After the afore-mentioned syringe full of cortico-steroid to gunge up my Rt eye it was a couple of days before I ventured out of the house again to allow it chance to clear. On this occasion it cleared rather quickly prompting me to think the Consultant must have reduced the amount injected, from 8mg to the original 4mg. Regardless, it was six days before I plucked up courage for another run.
|My trusty Inov-8 Terraclaws (Click pictures to enlarge)|
On Saturday we'd woken to a winter wonderland as first snows of winter painted the landscape a uniform white, sparkling in dawn light under a cloudless sky. Pure magic.
|Passing below Pickering End - Hebden's answer to Wuthering Heights|
Sadly, there was no time for photographs as 45 miles away a hundred assorted saplings were waiting to be planted at the foot of Hebden Ghyll. Remarkably, there was no snow in Hebden, much to the relief of the intrepid gang that turned out for digging holes, planting and tubing.
|Crossing the Miner's Bridge|
Saturday night was clear and cold. Jack Frost worked hard throughout his moonlight shift, turning water to ice, coating car windows and generally making a nuisance of himself to those who don't always appreciate such things.
|Icy water, moss, bracken and a cold blue sky |
It wasn't easy leaving a warm bed on Sunday morning knowing what Grassington Moor and remote Bycliffe Hill would have in store for us. But eventually we did, though I'll admit to becoming a bit nesh in my dotage and lingered over three mugs of strong coffee before slowly donning running gear and activating TomTom. It was 11am when we stepped outdoors into the winter sun.
Weekend walkers who'd arrived earlier to block the village with their cars had all mysteriously disappeared. We'd the Ghyll to ourselves as we jogged gently uphill, over the Miner's bridge and past the waterfall to the heathery heights beyond.
|Ice is nice...to look at!|
The gravel track across Grassington Moor gets longer every time we run it, or so it seems. We reached a spot far from civilisation where opening scenes of Casino Royale were shot way back in 1967.
|Endless track and icy puddles to old Casino Royale film set|
John le Mesurier was M's chauffeur though local sheep thought he was a shepherd bringing them feed! Ursula Andress also starred, cough, cough, just saying...
|Posing on the desolate 1967 film set|
Bell pits, sink holes, swamps, and maybe snares, call for care and undivided attention over Bycliffe Hill, the absolute epitome of desolation and loneliness. In my dotage I've lately resorted to carrying a mobile phone over this route, not so much because of its obstacles but more the likelihood of succumbing to cold and exhaustion in the Arctic conditions that prevail there.
|Crossing Bycliffe Hill|
On most routes I just carry a whistle hoping, in cases of emergency, I'll have enough puff for the statutory six blasts a minute to call attention to my plight. Such is the remoteness of Bycliffe Hill, I reckon no-one would ever hear my whistle. Particularly if they're as deaf as me!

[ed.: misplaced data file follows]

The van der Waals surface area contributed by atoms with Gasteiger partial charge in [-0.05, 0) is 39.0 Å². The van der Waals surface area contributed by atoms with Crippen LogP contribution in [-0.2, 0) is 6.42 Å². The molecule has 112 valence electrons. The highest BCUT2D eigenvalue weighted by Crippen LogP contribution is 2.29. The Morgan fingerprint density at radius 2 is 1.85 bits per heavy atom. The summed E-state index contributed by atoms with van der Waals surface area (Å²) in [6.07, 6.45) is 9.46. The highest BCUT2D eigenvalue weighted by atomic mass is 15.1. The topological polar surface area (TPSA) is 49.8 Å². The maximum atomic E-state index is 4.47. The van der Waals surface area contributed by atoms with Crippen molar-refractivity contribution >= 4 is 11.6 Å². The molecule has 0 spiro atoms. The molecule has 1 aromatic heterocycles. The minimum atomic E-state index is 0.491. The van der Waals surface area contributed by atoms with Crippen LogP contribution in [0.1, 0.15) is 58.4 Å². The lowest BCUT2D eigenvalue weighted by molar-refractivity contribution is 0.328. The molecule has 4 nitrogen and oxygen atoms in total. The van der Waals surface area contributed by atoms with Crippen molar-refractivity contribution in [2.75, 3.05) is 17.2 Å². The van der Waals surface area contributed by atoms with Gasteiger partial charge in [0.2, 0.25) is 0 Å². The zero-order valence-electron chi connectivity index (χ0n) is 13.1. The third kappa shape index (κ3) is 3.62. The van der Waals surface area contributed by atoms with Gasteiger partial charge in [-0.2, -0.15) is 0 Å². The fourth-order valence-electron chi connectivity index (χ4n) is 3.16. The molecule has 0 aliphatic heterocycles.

|Dodging a boggy bit over Bycliffe with a shower looming ahead|
We crossed without incident, enjoying our wild surroundings while dodging bogs and odd patches of snow across the trackless waste. Typically, as we neared the high point, the sun disappeared behind threatening clouds, wind increased and showers sped across distant horizons.
But we were dressed for wintry conditions and didn't care, knowing we'd soon be dropping down to our marker cairn on the Mossdale track, to a short stretch of smoother, more runner friendly terrain.
|...to our little marker cairn beside the Mossdale track|
At 1,500ft on the exposed track that Arctic wind was blowing straight into our faces so we didn't hang about. We noted the Stone Man, a large cairn marking the high point of the track has been vandalised and is now only half a cairn. It was too cold to stop and begin a repair.
|Into the shelter of the long wall - with another shower threatening|
We dropped quickly down to Howgill Nick and turned for home down the long wall that sheltered us from the nithering wind.
|Stone with phantom fossil stud marks!|
With only three miles left to run, all downhill, we could relax and poddle gently home at a speed least harmful to our legs and ageing joints.
|Crossing Coalgrove Beck...|
A runner caught us up, one we'd never seen before, heading for Grassington before it rained. A stone with fossil stud marks called out to be photographed. Then another unknown runner passed us, running strongly up the beck in the opposite direction.
|...and finally back to Hebden Beck|
It was getting busy. Time to call it a day - before suffering the ignominy of being criticised for our doddering behaviour! At least, we'd survived the challenging eight miles. TomTom, I discovered, had thrown in the towel at three!